The view out of the front of an LCT as it drops its precious load of men at Omaha Beach on D-Day. For many young men this was their last view of life. This Memorial Day please remember those who have served, fought and died for the freedoms we so precariously hold onto right now.
It seems like every so often I have someone compelled to email me to "straighten me out" about some error in my thinking. Happened again about a week ago. I was excited to see I had an email from a friend and fellow collector. It came from this website contact page. As I opened it and started to read I was really disappointed. Obviously the man did not know who he was addressing, that we had communicated for years, and that I had bought some pretty expensive knives from him. The beauty and the curse of such communications is the anonymity it provides. You can be blunt, rude, chastising, just as easy as you can be friendly. I would rate this recent email as blunt. If you have read anything I have written you know my dislike of experts. You also know I have stated that every time I think I know the answer to a question on F-S knives another anomaly comes out of the woodwork. Here is the ricasso of a knife purchased from a seller in Australia.
This email started out like many others: "Since you seem to be an expert", or "you ought to know better", or how about...."I cannot believe you really think these knives are legitimate", etc, etc. Then follows: "I hate to be the one to tell you that your (Pick anyone of my bayonet conversions) is a fake but someone has to tell you the difference between reality and your fantasy world". I suppose I should feel honored that such friendly advice is offered so freely. It is so rewarding to have someone advise me that the $2,500 knife he is talking about is a fake. Of course this news is always followed by their validation of: "I have been collecting these knives for 30 or 40 years." This is one way of saying: "I know better than you." I bought my first F-S in 1978 and you know what, I am still finding unique knives and prototypes, which according to these other people, are simply more fakes.
Smooth Handled Fatman knife. Never existed according to the experts.
When asked how many of these fakes have they personally inspected the answer is usually none, or I get no reply. How do you know they are fakes?? No answer or because so and so said they are. This is similar to the expert's comments on what Shanghai daggers are legitimate, or not. How many have they handled? NONE. I have actually handled FIVE and I have even been permitted to take them apart. So I know how they are constructed, how they were converted from 1888 and 1903 bayonets. SO please do not tell me they cannot be made or that the bayonets cannot be converted. The ones I actually handled were made during the 1930s when Fairbairn, Sykes, Yeaton, Moore, etc. were stationed in Shanghai at the SMP. These are bonafide Shanghai daggers. Knives this rare sell for thousands of dollars. Take the price of a mint First Pattern, multiply it times 5, and you have an idea of how expensive they are. According to Wm.. Cassidy less than a dozen of the hi-grade daggers were made.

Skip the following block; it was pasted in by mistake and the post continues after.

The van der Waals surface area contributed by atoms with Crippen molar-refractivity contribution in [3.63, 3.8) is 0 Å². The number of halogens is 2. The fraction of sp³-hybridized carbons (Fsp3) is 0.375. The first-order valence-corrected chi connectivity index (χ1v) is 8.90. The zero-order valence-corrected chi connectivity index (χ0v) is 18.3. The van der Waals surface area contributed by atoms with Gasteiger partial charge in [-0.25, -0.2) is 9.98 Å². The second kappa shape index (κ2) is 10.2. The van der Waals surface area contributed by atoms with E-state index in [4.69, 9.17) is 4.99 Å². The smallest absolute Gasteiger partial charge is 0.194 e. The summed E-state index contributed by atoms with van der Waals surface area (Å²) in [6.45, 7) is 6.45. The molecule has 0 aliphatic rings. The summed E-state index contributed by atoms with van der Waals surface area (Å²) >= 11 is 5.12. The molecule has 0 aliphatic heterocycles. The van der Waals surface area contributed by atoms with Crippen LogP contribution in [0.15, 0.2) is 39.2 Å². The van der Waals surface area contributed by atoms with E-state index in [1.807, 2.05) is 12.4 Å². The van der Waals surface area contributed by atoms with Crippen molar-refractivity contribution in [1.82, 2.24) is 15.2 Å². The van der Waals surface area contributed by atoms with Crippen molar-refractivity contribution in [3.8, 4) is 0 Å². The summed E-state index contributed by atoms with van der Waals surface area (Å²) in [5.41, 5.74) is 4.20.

So I too have some small background in rare commando knives and WW-II conversions but I am not an expert and I am not going to email other people to straighten them out. I am happy to report the last person to contact me, and I, have restored a cordial relationship. The world of people sharing interest in these knives is small enough as it is. Even if you are an expert, it doesn't hurt to contact someone passively to share your knowledge. Make sure you are 100% right before you drop what you feel is a righteousness bomb on them. Now if they are obviously pedaling fakes for profit that is a different story altogether. Life is stressful enough, try to be kind. Stay safe and healthy during these days of lunacy. (And if your are interested I have a box of fakes to sell you!) JUST KIDDING.
A trinity of legitimate Yeaton Shanghai Daggers. The one on the right is soon to be mine by a trade.
You can find out more about me on the "Stories" pages. My hobbies have included training in Japanese martial arts, Kenjutsu, many forms of knife fighting, long range rifles and tactical firearms. I have written several self published books on muzzle-loading firearms, knife-fighting and gas engines and compressors. I am working diligently on my 400+ page F-S book.